08 YZ450F Steerring nut wrench


15 replies to this topic
  • Gmen08-450

Posted March 03, 2009 - 01:15 PM

#1

I just got back from the Yamaha dealership where they tried to charge me $75.00 for a steering nut wrench. My questions are this.

1. Do I need to worry about torquing that bolt back to what yamaha says in the manual?

and

2. For those of you who have bought the tool, would you say this tool is comparable and would work for the job? http://pitposse.stor...poadststwr.html

Any help you can lend is much appreciated.

  • MSRYAMAHA250F

Posted March 03, 2009 - 02:12 PM

#2

I do have the pit posse wrench and it works perfectly. I work at a yamaha dealership, have dealt with their wrench and i think the Pit posse one is just fine.

  • grayracer513

Posted March 03, 2009 - 02:13 PM

#3

Well, I use this:

http://s.sears.com/i...usm=0.9,0.5,0,0

The nut only torques to 5 ft/lb (after snugging down some tighter than that and re-loosening). Just grab the ring nut so the plier jaws grip the edges of the slots and it works fine for me. Otherwise, you can probably find something much cheaper than the Yamaha tool at a used tool house.

  • mc1hd

Posted March 03, 2009 - 02:20 PM

#4

I use a old spring spanner wrench, hammer and punch will work in a pinch though.

  • grayracer513

Posted March 03, 2009 - 03:06 PM

#5

... hammer and punch will work in a pinch though.

They are never tight enough to need that.

  • Wiz636

Posted March 03, 2009 - 03:59 PM

#6

Well, I use this:

http://s.sears.com/i...usm=0.9,0.5,0,0

The nut only torques to 5 ft/lb (after snugging down some tighter than that and re-loosening). Just grab the ring nut so the plier jaws grip the edges of the slots and it works fine for me.


Same here :p

  • DND

Posted March 03, 2009 - 06:57 PM

#7

I use an old school bicycle bottom bracket wrench like this Park HCW-5
http://www.parktool....51222_30243.jpg
Not quite the perfect diameter but it works and I already had one. Any decent bike shop can hook you up for very little cash.

  • grayracer513

Posted March 03, 2009 - 08:21 PM

#8

I use an old school bicycle bottom bracket wrench like this Park HCW-5
http://www.parktool....51222_30243.jpg
Not quite the perfect diameter but it works and I already had one. Any decent bike shop can hook you up for very little cash.


Then, if you want to do something trick, drill a hole in it and file out a 3/8" square in the shank.

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  • DND

Posted March 03, 2009 - 08:25 PM

#9

Then, if you want to do something trick, drill a hole in it and file out a 3/8" square in the shank.


I like that. Any thoughts on how far from the center of the steerer tube that should be to allow the torque reading to be accurate?

  • grayracer513

Posted March 03, 2009 - 08:43 PM

#10

I like that. Any thoughts on how far from the center of the steerer tube that should be to allow the torque reading to be accurate?

Within 3" should be good. If you connect the torque wrench at right angles as shown in the manual, the length is only marginally significant.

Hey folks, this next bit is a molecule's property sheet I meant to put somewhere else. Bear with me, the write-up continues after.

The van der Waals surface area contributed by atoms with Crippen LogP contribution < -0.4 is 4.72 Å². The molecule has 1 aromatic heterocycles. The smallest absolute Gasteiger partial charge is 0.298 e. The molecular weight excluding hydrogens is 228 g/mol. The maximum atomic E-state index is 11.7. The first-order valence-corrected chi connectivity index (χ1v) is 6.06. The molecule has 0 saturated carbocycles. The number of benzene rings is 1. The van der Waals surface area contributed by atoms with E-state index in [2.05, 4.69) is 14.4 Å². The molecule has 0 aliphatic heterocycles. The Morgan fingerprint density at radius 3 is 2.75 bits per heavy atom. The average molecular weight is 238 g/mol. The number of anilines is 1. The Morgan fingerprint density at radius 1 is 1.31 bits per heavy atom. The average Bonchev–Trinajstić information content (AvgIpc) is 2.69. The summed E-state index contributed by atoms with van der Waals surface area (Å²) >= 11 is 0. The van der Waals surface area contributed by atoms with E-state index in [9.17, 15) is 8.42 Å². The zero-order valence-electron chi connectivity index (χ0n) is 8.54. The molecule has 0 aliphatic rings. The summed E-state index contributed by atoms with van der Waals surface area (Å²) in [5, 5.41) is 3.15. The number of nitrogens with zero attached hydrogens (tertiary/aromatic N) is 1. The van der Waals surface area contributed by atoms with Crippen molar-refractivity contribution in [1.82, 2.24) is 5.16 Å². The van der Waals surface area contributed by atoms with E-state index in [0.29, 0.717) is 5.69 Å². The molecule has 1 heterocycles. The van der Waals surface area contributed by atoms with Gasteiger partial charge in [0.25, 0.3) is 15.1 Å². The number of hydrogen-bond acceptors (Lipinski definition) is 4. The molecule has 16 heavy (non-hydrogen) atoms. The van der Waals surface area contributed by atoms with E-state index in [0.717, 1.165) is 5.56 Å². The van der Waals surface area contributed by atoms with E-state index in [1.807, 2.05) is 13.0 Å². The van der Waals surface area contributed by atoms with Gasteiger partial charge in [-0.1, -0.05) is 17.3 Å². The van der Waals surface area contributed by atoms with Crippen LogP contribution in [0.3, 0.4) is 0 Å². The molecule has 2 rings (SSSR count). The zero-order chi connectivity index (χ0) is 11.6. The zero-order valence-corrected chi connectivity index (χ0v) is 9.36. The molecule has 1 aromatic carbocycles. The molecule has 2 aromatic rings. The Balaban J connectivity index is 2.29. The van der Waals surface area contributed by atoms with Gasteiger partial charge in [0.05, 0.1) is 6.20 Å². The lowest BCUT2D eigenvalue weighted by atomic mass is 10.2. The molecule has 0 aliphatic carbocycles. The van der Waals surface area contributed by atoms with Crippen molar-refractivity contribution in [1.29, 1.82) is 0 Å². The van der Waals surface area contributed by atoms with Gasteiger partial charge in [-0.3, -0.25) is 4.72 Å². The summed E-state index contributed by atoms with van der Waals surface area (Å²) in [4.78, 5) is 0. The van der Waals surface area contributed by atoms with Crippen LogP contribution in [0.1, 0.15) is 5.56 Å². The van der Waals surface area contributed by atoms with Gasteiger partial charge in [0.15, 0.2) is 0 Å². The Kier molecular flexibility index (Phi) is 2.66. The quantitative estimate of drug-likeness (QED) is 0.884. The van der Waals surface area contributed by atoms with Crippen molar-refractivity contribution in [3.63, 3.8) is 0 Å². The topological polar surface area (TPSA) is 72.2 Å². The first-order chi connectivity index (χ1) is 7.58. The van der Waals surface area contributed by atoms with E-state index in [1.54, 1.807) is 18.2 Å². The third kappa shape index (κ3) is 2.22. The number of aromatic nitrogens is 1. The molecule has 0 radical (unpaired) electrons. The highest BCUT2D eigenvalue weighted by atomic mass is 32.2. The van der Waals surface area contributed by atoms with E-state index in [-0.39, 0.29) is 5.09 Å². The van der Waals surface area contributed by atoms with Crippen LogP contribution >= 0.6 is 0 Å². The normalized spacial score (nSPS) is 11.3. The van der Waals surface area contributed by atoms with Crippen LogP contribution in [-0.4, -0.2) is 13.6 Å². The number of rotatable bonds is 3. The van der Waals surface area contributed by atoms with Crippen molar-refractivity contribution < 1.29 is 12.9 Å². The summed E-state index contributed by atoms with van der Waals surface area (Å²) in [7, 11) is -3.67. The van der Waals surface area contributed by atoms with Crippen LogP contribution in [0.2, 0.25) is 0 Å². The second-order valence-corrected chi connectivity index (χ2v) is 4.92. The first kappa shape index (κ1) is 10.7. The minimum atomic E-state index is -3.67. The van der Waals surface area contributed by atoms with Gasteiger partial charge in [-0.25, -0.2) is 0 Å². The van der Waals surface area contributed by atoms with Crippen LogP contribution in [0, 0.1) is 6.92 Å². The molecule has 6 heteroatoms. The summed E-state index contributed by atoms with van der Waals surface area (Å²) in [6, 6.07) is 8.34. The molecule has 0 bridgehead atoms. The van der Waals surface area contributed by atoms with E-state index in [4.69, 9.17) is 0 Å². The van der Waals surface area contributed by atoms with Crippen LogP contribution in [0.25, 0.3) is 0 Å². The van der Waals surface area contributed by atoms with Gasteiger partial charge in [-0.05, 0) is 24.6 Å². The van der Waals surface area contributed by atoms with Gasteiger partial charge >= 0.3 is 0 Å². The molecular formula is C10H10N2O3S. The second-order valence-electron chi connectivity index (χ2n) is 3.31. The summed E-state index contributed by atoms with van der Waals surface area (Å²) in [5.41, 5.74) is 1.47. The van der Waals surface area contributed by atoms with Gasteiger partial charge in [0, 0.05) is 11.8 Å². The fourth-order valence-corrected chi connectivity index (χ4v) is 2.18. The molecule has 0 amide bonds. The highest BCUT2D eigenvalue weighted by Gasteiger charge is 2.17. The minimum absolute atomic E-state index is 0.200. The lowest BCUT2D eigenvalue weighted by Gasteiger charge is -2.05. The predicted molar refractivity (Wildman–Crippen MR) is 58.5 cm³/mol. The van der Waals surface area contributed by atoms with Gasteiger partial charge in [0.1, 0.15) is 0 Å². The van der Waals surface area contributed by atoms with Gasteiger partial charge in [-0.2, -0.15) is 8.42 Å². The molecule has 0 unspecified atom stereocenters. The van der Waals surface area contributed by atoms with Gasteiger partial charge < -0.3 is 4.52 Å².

• Wes Woodin

Posted March 03, 2009 - 08:48 PM

#11

I put on a glove and use my hand! I tighten it as tight as I can and it usually works perfectly!:p

  • DND

Posted March 03, 2009 - 09:03 PM

#12

Within 3" should be good. If you connect the torque wrench at right angles as shown in the manual, the length is only marginally significant.


Thanks, I'll have it all apart in the coming weeks and give this a go. Suspension is off to DaveJ at Smart Performance for the works and I'll be greasing everything as we all know they don't come with adequate lubrication from the factory. It's amazing the things a guy can get done patiently waiting for 3' of snow to melt.

  • mitchicle

Posted March 03, 2009 - 09:51 PM

#13

I made this out of a spanner wrench, used an old socket and welded it to the spanner wrench. Pretty cheap. :p
Posted Image

  • DPW

Posted March 04, 2009 - 06:29 AM

#14

Well, I use this:

http://s.sears.com/i...usm=0.9,0.5,0,0


I put on a glove and use my hand! I tighten it as tight as I can and it usually works perfectly!:p


I use a combo of the two....

  • Gmen08-450

Posted March 04, 2009 - 04:09 PM

#15

Thanks for all the help on this. after reading the manual a little more in depth I have decided to enlist the help of my crescent wrench to get the job done. Now heres a little follow up question. I am re-greasing the head unit bearings due to water getting inside the head and comprimising the grease (which I should have done this from the get go since I bought the bike new and have read that factory grease does not quite do the job). Since I dont want any of the old grease to go back into the head unit, my next question is this, Should I just go out and buy new bearings or is there a recomended solution to soak these in so that I can get all the old grease out so I can put the new on? I have pleanty of brake contact cleaner but just not sure if that will do the job. any ips or tricks are appreciated. Thanks.

  • grayracer513

Posted March 04, 2009 - 04:30 PM

#16

The nearest thing you can get to real shop solvent in the public marketplace is Mineral Spirits, available in hardware and paint stores.

Be sure you pack grease well into the bearing assembly. An inexpensive bearing packer from an auto parts house is a good investment.





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